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Old 07-26-2002, 07:20 PM   #1
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Question airstream repair

I bought a trailer, 1960 -26 ft. The interior is alright but I need to repair pretty
much all the water-gas-electricity system and change the tires-get rid of one of the couch- make the bed bigger. etc...

I tried to see if I could do it myself but really, I'm not a handy man...and I need to have it ready before it starts snowing. It will be my house while I'm a ski bum...I'll will park it near hot springs...should be cool!!!

I need to know if any of you know a good airstream repair man around Bishop, lone pine or that area.(that's in california).

And does any of you have ever towed a boat like this one with an old 1983 dodge van ram that run well! ? What should I do to get it ready and safe?

I'm really happy to do this but right now a little lost...

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Old 07-27-2002, 08:37 AM   #2
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Welcome to AirStreamForums. Glad you found us. There are MANY helpful and experienced people here.

Is it a 1960 Overland single or twin axle?

The best way to start a restoration is to start at the ground and work your way up. Getting the running gear in safe and good order is your first step. If you are pulling it a short distance and parking it the van might do it. If after checking your towing capacities and finding that it is not rated for safe towing, perhaps you can find a mobile home service to move it and park it or perhaps a friend with a properly rated tow vehicle.

Having a repair center do all of the things you listed will be VERY expensive. The more you do yourself the more money you will save. Most of us here are of the Do-It-Yourself nature. It is part of the fun of owning an Old Classic, which is what you now own. Roll up your sleeves and jump in there. We will help and encourage you along the way. By the time you finish the restoration you will be a Handyman.

Read through the posted messages here. You will find the answers to many of your questions. Post a question for the ones you do not find.

Welcome and Good Luck;
AIR# 123

-"You want to make it two inches - or, if you're working in centimeters, make sure it's enough centimeters for two inches."-Red Green
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Old 07-27-2002, 04:56 PM   #3
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Smile thanks

thanks for your answer,
There are a lot of helpfull things that I have already used. and will try to use more.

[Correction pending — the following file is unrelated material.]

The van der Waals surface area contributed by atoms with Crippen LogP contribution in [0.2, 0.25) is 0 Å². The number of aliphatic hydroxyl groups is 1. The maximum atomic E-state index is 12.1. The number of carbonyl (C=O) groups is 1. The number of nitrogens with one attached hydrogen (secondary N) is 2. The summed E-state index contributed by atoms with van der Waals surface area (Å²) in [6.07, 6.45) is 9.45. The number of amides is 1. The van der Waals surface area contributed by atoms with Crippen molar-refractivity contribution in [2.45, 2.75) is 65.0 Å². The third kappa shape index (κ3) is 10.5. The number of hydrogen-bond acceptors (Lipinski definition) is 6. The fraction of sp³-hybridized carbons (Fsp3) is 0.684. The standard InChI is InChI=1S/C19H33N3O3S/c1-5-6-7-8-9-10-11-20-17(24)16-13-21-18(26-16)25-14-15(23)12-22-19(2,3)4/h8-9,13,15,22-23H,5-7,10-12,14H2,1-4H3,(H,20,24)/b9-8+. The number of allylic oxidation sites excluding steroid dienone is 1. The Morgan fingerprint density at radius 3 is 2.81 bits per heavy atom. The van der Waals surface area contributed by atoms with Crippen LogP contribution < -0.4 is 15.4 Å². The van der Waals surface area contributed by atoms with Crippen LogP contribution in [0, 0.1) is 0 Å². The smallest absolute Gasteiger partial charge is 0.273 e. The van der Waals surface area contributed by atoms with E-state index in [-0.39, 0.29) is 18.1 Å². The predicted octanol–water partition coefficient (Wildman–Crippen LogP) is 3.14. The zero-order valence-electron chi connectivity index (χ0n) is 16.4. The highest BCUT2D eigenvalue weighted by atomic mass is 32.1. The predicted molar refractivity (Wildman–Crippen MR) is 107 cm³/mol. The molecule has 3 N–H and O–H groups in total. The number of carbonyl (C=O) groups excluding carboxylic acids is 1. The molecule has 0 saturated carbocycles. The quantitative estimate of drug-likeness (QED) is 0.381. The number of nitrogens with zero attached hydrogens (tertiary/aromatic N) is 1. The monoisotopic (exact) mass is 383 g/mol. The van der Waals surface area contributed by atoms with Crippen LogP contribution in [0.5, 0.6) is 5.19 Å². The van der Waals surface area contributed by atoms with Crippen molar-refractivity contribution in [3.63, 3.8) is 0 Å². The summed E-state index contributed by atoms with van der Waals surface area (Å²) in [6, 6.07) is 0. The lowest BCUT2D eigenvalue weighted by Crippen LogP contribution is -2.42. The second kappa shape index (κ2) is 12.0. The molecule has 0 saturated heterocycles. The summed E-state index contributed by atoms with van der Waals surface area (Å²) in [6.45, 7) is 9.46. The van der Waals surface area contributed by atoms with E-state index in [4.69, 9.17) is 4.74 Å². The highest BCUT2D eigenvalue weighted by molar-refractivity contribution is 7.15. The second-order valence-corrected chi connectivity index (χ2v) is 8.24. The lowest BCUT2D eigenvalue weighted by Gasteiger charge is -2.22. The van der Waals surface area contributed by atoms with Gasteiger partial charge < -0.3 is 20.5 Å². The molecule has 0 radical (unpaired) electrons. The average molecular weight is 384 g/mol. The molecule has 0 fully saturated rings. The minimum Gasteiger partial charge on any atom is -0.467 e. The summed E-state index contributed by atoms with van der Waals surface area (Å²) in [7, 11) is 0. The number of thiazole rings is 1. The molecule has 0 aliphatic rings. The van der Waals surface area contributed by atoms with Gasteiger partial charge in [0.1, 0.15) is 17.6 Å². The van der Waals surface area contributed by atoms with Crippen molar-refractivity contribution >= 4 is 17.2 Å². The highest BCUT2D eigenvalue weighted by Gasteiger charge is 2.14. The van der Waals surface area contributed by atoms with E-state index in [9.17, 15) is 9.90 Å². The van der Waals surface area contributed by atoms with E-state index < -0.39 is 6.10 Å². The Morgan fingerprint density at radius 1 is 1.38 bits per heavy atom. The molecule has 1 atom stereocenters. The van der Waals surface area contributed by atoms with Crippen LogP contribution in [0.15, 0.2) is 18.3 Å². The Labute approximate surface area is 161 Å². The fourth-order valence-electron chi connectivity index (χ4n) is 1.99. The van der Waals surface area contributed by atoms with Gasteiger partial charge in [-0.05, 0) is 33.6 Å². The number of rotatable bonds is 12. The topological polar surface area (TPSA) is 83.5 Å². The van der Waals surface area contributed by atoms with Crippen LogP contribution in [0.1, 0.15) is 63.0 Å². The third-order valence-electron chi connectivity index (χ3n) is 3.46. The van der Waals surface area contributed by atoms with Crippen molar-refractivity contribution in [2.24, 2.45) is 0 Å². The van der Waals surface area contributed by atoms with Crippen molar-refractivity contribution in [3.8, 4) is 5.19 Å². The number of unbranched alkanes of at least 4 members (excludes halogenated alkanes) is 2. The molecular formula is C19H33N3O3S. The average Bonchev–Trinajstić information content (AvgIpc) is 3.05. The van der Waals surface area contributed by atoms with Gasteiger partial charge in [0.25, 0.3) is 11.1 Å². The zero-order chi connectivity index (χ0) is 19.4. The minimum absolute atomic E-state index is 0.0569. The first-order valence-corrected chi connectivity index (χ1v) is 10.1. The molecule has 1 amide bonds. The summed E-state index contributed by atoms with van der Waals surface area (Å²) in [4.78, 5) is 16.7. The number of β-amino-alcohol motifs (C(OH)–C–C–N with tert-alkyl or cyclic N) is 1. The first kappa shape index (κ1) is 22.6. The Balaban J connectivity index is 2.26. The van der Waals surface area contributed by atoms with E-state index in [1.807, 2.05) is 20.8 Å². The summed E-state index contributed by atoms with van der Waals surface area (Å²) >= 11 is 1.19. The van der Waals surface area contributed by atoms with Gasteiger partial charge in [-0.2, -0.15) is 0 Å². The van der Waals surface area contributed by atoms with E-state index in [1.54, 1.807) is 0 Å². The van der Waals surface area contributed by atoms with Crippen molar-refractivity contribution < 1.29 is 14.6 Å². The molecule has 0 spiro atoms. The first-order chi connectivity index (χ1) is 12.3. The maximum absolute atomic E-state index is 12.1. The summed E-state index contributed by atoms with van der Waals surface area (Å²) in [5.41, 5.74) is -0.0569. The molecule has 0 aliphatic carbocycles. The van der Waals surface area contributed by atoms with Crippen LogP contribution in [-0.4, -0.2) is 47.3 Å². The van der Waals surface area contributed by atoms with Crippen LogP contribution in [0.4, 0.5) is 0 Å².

however there are stuff that I don't want to mess with, like gaz and furnace.
I don't want to find myself deep in the snow with a gaz leak and an explosive furnace in the middle of february on a powder day...
although it could be fun!!!

gaz and furnace are the most important things. have you heard of wood stove as heater in a trailer. I think It would be cool but I don't know if it exist or if it's safe. I think it would be a good alternative to propane furnace...where to find it?

i will manage to live without electricity and water if need too. I have tons of candles and will be near hot springs and snow for water...although electricity would be very nice on winter night but it seems complicated and pricey to get solar or generators. Any tips on that matter.

in general, my situation is very complicated and simple at the same time. I won't be on a camp ground with all the hook ups for water and electricity and phone, internet,. They ask for 600$ a month in mammoth lakes, Ca (non sens). But I will be in the wild under a mere 15' of snow...ANY tips that you might have for that will be very helpfull...

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Old 07-27-2002, 06:48 PM   #4
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Wink Airdtream Repair

Ced, I applaude you!! You got guts but trailers are like boats: they will sink if you are not repaired! First I suggest that you check out a few books on trailers[especially winter camping] and repair thereof. Considering what you are trying to do your concern should be keeping the trailer warm enough to prevent you and your supplies from freezing not to mention the water lines. Winter camping is about the toughest trial on a trailer that you can have. I frankly would not try it unless I had a good reliable source of electric,so that you could have several sources of HEAT.
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